Don’t let the fear of crime stop you from ever going anywhere, but make sure you are not making yourself a target. The information on this page is based on advice from the Suzy Lamplugh Trust
A Safe Night Out
Know your limits and stick to them
Alcohol can make you do things you wouldn’t normally do. It slows down your reactions and makes you an easier target. Don’t get caught so easily. If you feel you’ve had enough alcohol, say no to “Just one more.”
Keep an eye on your drink
Spiking drinks with drugs is a growing problem. If someone buys you a drink, go to the bar with them and make sure you know what you’re getting. If you think your drink may have been spiked, don’t drink it! Keep your drink with you - bottles are easier to dance with than glasses (and harder to slip something into).
Look out for your mates
Keep an eye on them if they’ve been drinking and ask them if they’ll do the same for you. If you go out with your mates, go home with them too. If you’ve met the man/woman of your dreams, take their number and call the next day.
If you do split up make sure you know where and when you are all meeting. If one of you does go back to someone’s house, make sure the rest of you have the address, just in case. Don’t ever take a lift home from a stranger.
Call a taxi before you leave the club.
Always use a registered taxi or minicab. Only use black cabs if you are picking up a cab in the street. Any other car cruising the streets looking for customers could be illegal and dangerous and many people who have used these cabs have been the victim of crime. Carry the number of a trusted, registered company with you and try and book in advance.
When the taxi arrives, ask the driver who they’re there for and if they don’t say your name, don’t get in. Once you’re in, check their license number - it should be on the dashboard. If you chat to the driver, don’t tell him any personal details. It ís safer to get a cab with your mates wherever possible.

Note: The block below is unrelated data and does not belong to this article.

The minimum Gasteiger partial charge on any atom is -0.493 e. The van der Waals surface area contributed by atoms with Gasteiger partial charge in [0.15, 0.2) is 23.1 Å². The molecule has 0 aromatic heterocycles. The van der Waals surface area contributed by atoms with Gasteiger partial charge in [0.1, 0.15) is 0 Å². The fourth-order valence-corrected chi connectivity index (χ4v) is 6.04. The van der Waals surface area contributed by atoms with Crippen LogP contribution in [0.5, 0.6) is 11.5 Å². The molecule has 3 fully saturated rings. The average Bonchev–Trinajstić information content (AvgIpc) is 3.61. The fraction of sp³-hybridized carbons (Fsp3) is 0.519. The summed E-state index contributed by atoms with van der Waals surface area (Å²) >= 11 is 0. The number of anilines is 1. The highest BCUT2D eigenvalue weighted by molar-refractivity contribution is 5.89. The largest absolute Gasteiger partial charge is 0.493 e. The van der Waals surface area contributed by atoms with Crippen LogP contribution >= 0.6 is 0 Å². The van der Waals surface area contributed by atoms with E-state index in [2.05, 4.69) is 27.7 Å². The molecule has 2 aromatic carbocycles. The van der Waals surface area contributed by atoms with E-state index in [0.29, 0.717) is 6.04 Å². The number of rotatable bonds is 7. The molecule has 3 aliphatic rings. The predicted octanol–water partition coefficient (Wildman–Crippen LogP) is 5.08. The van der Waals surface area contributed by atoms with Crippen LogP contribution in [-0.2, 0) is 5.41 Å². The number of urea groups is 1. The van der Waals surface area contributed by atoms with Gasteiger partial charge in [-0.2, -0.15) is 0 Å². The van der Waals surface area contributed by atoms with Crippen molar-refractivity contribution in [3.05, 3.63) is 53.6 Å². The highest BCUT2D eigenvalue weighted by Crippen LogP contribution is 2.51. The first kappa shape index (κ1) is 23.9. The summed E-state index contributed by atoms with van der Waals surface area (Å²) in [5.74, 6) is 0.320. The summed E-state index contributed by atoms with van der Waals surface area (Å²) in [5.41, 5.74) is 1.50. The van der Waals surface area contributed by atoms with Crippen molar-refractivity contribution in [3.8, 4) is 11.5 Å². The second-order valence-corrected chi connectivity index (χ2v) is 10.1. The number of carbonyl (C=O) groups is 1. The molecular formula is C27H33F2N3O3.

Be Drug Wise
Anyone in a club who looks out of control is a target, whether for rapists, pickpockets or just general sleazebags. Do not let anyone talk you into taking something if you don’t want to. Also, remember that a drug can have a different effect when taken with other drugs or alcohol, or if you take more than usual. More info on drugs and alcohol.
Remember your rights
You have the right to say no to sex at any time. The law states that a person must actively seek consent, which means you must agree in words before it happens. You do not have to do anything you do not want to do. If NO is not working, then try screaming: no one can mistake that for consent. Going out with someone does not mean they have any rights to your body.
If someone is bugging you, be rude if necessary to get the message across and it is better to sort it out straight away than to have to fight them off later.
Be safe on the streets
At any time, but especially after dark, make sure you know the way and look as though you know the way. If you walk quickly with your head up, you will not look like an easy target.
Carry your keys or a rape alarm in your hand, or keep your hand on an aerosol in your bag. You probably won’t need to use any of these, but it will give you more confidence. If you do need to use them, they will give you valuable escape time.
Use your voice. Screaming not only lets people know what is happening, but will often cause an attacker to run away. Avoid dark streets and parks at night and stick to main roads so that you have got more chance of getting help if you need it.
If you are being followed:
Go to the nearest shop/pub/petrol station and call someone to come and pick you up. If this is not an option, walk confidently and prepare an escape strategy just in case.
If someone you hardly know wants to get you on your own, ask yourself why. If you can’t come up with a damn good reason, trust your inner feelings and try not to put yourself in a dangerous position.
Buses and trains
When travelling at night on a bus, sit downstairs where you can get the driver’s help if you need it. Sit in a train carriage with as many other people as possible and if you are in danger, pull the emergency cord.
Safety at home
Don’t let anyone into your home who you don’t know or don’t trust. They may have a good excuse for being there but trust your instincts. If the front door has a chain or spy hole, use it.
A genuine caller should have some sort of ID (identity card) on them, i.e. someone from the gas or electricity company. If you weren’t expecting them, ask to see their ID and call the company they work for to check they have a reason for being there.
Find out more from the Suzy Lamplugh Trust